Lucky Seven (Big Pink version)

(One Too Many Mornings; Ain’t No More Cane; Santa Fe; Open the Door, Homer; Goin’ to Acapulco; I’m Not There; All You Have to do is Dream; Minstrel Boy)

Yeah, I know, eight…

 

That’s Mike driving the Winnebago…

So I’m off to Green Man on Thursday. Rain is (of course) predicted but that’s been the case every year, and I’ve always had a great time.

I’ll be taking my recorder and my video camera and all of that malarkey, but somehow I don’t think any footage I get will be quite as charming as this…

The Smell of the leaves, from the magnolia trees, in the meadow…

At the risk of going all Mojo/Uncut on you, I’m going to make a list of some of my favourite records. This not a pathetic attempt to up my circulation, (despite all appearances), there is a reason for it.

The other day, I was at the pub with my friends Tom and Rob when out of the blue Rob says,

“Top ten albums of all time, then?”

Now, I have spent many hours of my life building up to this moment, shuffling and reshuffling a few choice records until I knew the top three (or four) instantly. The Band, Forever Changes and Exile on Main Street (obviously), with Astral Weeks having drifted out to a distant fourth as I’ve grown older (at one stage it was Number 2).

But after that, I suddenly realised, I was struggling. I really couldn’t put together the rest of the top ten – there were just too many to choose from. I was acutely aware that my main four were sixties (or early seventies) records – anyone looking at that would think my music world fizzled out in 1972, in a crumbling mansion in the south of France.

What about all those modern records that I love? In a few years time, will Gulag Orkestar still seem the shining gem it does now? Which Gorky’s records should I include? Which Byrds record? Then there’s the feeling that all my records are made by white folk (I know… Arthur Lee…), don’t I like any black music? What about Al Green and Bob Marley? OMG! What about ska, reggae and the Upsetter?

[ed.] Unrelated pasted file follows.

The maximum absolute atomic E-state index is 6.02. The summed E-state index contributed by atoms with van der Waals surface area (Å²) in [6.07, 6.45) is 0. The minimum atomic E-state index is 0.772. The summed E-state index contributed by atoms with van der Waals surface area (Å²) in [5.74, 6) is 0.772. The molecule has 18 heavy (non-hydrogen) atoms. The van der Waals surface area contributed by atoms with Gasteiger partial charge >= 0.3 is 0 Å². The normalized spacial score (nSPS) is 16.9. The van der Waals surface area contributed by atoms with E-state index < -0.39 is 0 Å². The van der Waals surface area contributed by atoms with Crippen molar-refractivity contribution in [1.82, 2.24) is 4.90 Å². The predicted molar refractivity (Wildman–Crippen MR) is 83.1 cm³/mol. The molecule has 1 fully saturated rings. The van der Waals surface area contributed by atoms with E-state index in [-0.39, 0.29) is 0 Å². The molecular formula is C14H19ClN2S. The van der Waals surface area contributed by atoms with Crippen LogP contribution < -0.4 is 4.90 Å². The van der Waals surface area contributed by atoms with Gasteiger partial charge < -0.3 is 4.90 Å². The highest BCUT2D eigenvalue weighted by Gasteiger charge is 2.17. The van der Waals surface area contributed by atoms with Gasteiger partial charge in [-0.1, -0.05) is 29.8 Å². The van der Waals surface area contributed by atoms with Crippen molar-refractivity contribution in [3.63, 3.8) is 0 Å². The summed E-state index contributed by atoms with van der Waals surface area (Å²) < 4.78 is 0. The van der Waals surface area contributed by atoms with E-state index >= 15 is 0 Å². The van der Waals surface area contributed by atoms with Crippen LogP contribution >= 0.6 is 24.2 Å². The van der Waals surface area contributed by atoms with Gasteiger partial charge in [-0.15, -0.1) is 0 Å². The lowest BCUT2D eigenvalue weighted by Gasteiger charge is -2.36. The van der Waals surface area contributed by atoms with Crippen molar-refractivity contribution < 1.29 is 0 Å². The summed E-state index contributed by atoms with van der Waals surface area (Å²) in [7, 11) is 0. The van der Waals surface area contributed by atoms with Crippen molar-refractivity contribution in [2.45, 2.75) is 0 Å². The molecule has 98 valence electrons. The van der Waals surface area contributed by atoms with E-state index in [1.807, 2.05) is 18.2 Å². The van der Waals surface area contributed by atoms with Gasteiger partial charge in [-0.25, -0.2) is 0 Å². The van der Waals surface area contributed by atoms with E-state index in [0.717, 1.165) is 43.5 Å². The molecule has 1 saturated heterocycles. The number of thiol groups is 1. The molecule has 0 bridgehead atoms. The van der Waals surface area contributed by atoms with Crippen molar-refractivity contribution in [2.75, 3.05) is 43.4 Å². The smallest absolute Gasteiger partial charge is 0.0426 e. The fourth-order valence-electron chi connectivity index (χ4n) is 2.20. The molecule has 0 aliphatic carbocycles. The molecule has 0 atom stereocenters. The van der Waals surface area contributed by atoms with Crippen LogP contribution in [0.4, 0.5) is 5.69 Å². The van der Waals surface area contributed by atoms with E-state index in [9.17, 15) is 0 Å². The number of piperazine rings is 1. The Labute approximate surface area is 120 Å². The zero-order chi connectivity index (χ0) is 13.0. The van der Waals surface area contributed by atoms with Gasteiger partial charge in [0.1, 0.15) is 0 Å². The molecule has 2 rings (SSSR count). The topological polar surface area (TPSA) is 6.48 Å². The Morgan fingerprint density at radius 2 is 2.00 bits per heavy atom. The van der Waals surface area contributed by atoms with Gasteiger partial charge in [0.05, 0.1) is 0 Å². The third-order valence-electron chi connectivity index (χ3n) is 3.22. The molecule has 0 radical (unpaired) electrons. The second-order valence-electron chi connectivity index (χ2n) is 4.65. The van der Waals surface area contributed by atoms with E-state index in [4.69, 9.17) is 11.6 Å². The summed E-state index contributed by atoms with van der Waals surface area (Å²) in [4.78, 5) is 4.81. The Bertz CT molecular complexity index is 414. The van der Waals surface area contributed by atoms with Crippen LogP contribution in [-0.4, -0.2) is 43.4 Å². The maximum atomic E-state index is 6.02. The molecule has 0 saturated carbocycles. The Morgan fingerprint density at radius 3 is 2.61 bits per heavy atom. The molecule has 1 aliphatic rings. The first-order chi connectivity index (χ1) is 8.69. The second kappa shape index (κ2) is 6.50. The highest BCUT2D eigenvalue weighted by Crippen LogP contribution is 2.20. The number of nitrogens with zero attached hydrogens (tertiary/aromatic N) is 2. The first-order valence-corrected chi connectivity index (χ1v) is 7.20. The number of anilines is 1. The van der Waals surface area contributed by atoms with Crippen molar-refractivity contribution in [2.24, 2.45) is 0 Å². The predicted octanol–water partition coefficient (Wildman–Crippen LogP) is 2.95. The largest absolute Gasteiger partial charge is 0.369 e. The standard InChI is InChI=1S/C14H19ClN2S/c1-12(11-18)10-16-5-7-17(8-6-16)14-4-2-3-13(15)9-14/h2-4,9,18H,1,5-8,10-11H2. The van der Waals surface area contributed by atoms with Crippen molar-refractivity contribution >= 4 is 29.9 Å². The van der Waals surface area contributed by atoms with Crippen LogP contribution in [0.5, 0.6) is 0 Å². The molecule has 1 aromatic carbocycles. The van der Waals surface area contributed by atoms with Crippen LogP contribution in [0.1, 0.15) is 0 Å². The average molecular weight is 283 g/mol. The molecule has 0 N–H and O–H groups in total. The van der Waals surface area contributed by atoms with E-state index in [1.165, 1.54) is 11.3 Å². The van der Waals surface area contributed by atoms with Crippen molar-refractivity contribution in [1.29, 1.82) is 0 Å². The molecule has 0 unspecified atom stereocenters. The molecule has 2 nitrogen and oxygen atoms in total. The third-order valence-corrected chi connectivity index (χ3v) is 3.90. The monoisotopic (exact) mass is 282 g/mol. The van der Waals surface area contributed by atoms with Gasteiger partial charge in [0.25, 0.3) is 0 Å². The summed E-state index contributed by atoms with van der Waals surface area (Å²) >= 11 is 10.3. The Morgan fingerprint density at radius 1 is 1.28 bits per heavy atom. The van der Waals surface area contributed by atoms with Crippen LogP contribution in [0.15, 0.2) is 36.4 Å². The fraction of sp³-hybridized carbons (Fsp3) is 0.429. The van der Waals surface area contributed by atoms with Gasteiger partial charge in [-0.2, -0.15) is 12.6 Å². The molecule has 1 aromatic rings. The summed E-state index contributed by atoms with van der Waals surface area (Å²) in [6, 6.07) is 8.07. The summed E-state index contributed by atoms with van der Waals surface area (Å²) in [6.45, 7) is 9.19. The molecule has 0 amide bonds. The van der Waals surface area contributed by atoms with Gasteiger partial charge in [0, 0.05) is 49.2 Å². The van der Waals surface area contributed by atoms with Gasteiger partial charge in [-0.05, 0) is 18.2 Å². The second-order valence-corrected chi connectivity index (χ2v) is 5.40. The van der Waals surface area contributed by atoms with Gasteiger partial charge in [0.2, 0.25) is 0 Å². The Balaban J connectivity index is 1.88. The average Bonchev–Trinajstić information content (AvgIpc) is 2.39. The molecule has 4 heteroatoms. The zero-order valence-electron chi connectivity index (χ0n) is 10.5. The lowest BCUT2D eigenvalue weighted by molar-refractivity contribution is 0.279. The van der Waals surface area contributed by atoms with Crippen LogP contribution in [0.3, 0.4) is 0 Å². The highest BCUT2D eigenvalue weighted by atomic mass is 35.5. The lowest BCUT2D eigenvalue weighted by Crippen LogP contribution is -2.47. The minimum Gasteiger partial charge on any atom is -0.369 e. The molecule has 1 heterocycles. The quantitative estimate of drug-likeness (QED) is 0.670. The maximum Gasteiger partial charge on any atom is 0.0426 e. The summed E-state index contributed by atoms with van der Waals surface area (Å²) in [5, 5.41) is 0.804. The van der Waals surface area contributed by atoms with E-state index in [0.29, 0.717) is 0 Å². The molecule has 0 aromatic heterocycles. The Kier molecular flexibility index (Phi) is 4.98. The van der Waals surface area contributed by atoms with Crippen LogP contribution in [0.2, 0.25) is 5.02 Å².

In short I blew it. I dithered and dried up and totally missed my window. The moment was gone and I let myself down. And it’s been eating away at me for over a week now… (To the extent, I confess, that I’ve spent no little time hovering around my CD shelves with pen and paper. Sad, me?)

I’ve narrowed it down to about twenty, but it’s still pretty fluid, so the list won’t be appearing here yet (if ever). But one thing of which I am sure and remain unshakeable on is that my favourite ever record is the Band’s eponymous second album. It’s a wonderful (wonderful) piece without a weak track on it (Tom, btw, suggested that Exile on Main Street was patchy… controversial?). It started a whole new genre of modern music and it’s impossible to imagine the output of Wilco, Ryan Adams, Sufjan Stevens or Calexico without The Band.

I love the way they look (weather-beaten, unwashed, bearded), the autumnal colours of the sleeve and the range of the instrumentation of the songs. I’ve always been fascinated too by the way it feels like a record out of its time  and refers to past events as if they were just a couple of years ago, still fresh in the memory.

Here’s a magnificent clip of the Band rehearsing my favourite track from the record, King Harvest Has Surely Come…

And if you don’t like this, well, there’s going to be a parting of the ways, my friend…